We often hear the word “TDS” in our daily lives. The term is often used when we pay our taxes or file tax returns. Although it sounds complex, understanding it is relatively simple and easy. In this blog, we will discuss TDS and its various aspects.
Table of Contents:
- What is TDS?
- When Should TDS Be Deducted and by Whom?
- What is the Due Date for Depositing the TDS With the Government?
- How to Deposit TDS?
- How and When to file TDS returns?
- What Is a TDS Certificate?
- TDS Credits in Form 26AS
- SMS Alerts for Higher Transparency
- Tax Liability in a Case Where TDS Is Already Deducted From Income
1. What is TDS?
TDS stands for ‘Tax Deduction at Source’. As per the Income Tax Act, it is the tax which is deducted from a company or an individual if the income accrued exceeds a certain limit. The tax department has specified fixed rates to deduct the tax. The person making the payment is responsible for deducting the tax and depositing the same with the government.
The person who makes the payment after deduction of taxes is called a deductor and the one who receives the same is called a deductee. TDS is levied on various incomes such as salaries, interest received from banks, commission received, rent received, consultation fees and professional fees. It is an indirect way of deducting tax.
2. When Should TDS Be Deducted and by Whom?
TDS deduction is made for a person or a company whenever they make payments that are mentioned under income tax laws. However, TDS will not be deducted if the payment is being made by an individual or a Hindu Undivided Family (HUF) whose ledger books need to be audited. There are some exceptions for this as well. If the rent being paid by an individual or the HUF exceeds a sum of Rs 50,000, then five percent of TDS will be deducted.
If one is a salaried individual, then TDS will be deducted by the employer as per income tax slab rates. The bank also deducts 10 percent of TDS; in cases of unavailability of the deductor’s PAN details, they will deduct 20 percent of TDS. The deducted TDS is then deposited with the government.
3. What is the Due Date for Depositing the TDS With the Government?
It is the responsibility of the deductor to render TDS payments to the government and this should be done within a stipulated due date. Generally, the due date for the payment of TDS is the 7th day of the next month, with a few exceptions. Only in the month of March, the due date to render TDS payments could be extended up to the 30th of April.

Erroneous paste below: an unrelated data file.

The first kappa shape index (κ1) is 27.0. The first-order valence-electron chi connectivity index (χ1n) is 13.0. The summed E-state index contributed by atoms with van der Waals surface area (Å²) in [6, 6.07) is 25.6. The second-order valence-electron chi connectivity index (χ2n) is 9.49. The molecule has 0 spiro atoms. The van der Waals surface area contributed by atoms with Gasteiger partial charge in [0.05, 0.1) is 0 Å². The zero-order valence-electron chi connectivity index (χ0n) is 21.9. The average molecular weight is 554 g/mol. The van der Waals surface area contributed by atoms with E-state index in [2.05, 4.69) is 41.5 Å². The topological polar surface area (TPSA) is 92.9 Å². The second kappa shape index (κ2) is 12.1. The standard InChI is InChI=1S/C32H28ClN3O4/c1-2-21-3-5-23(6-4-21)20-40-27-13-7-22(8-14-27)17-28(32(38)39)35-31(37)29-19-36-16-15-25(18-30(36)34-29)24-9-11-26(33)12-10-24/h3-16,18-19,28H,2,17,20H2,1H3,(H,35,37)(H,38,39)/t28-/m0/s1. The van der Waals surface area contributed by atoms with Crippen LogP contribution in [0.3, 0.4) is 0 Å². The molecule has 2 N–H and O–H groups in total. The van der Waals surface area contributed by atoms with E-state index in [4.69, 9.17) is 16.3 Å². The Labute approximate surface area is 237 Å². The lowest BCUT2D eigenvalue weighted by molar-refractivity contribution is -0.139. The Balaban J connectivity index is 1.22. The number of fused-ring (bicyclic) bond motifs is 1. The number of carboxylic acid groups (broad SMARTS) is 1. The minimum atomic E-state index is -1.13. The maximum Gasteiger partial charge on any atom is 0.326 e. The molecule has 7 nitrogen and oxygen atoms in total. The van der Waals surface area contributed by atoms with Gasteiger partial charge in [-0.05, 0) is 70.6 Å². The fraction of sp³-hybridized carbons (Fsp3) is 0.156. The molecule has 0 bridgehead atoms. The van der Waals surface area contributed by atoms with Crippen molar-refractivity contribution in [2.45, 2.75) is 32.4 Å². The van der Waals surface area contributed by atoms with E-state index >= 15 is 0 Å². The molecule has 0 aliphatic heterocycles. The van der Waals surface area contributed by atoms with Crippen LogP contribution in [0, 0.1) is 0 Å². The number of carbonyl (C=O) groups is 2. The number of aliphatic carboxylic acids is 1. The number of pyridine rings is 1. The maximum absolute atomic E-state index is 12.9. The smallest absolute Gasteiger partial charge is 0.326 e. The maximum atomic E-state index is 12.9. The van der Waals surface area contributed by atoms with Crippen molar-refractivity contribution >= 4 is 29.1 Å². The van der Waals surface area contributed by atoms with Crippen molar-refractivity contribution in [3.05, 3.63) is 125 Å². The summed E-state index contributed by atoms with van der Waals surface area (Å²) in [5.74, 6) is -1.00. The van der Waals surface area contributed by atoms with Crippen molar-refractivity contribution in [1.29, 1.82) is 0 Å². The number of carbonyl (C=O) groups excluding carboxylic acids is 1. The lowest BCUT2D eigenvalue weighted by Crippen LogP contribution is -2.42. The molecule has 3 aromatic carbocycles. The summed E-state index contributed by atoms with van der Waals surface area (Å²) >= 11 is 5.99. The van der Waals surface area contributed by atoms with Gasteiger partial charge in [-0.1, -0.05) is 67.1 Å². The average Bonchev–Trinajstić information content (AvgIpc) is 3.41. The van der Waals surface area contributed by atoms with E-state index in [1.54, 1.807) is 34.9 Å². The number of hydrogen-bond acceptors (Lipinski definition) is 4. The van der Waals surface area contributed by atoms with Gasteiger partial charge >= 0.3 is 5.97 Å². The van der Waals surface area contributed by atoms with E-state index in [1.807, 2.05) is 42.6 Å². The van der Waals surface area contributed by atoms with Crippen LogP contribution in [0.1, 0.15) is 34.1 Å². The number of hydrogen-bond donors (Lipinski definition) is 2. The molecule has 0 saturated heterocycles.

4. How to Deposit TDS?
TDS can be deposited in two ways:
- Physical Mode – For this, the deductor is required to fill challan 281 from an authorised bank branch. There is also the option of rendering e-tax through net-banking or using a debit card issued by the selected bank.
- Electronic Mode – Making TDS payments through electronic mode is mandatory for all corporate assets. It is also mandatory for assets other than the company to which Section 44 AB of the Income Tax Act 1961 is applicable.
5. How and When to file TDS returns?
The TDS returns to tell about the amount,
The TDS returns to tell about the amount, which is paid to the government as TDS and the information of the challan at the end of every quarter. These are quarterly statements that are submitted to the Income Tax Department.
Steps to file TDS returns online are as follows:
Step 1 – Fill the Form 21A. Fill in the deducted amount and the total amount that must be paid.
Step 2 – The TAN number of the organization or company that is filling the form must be mentioned.
Step 3 – Mention the correct challan number, the mode of payment and the tax details.
Step 4 – According to the e-TDS return form, one must enter the 7-digit Bank Branch Code.
Step 5 – After this, the deductor signs the form digitally and submits it to the NSDL Tax Information Network portal.
Step 6 – Once the form is successfully submitted, one receives an acknowledgment receipt containing a token number.
The TDS returns are filed at the end of every quarter.
6. What Is a TDS Certificate?
A TDS certificate is a certificate that is issued upon TDS deductions by the employers. It provides the details of TDS/TCS of transactions between the deductor and deductee. These certificates include Form 16 and Form 16A that is issued to deductees.
Form 16 certificate is issued annually for salaried incomes, while Form 16A is issued quarterly for non-salaried incomes.
7. TDS Credits in Form 26AS
Form 26AS is a crucial document for filing taxes as it includes our tax credit statements. Form 26AS can be downloaded from the TRACES portal. This form has 7 parts; Part A, Part B, Part C, Part D, Part E, Part F and Part G.
This form is crucial as one can check whether the tax collected on their behalf is deposited with the government account on time or not. One can also verify their tax credits with its help.
8. SMS Alerts for Higher Transparency
The income tax department has set up an initiative where they provide an SMS alert service for higher transparency. This SMS is sent from VK-ITDEFL that specifies the amount of tax deducted. This initiative was implemented by the Finance Ministry to bring transparency to the tax deduction process.
9. Tax Liability in a Case Where TDS Is Already Deducted From Income
Along with salaries, TDS deduction is also done on other income types. The TDS on these incomes varies between 10 percent and 20 percent. The actual tax liability is calculated from the total taxable income with the help of tax receipts, where one can calculate the actual tax payable to the government. There is also a facility for a refund, but this requires having to file an income tax return and claim a refund.
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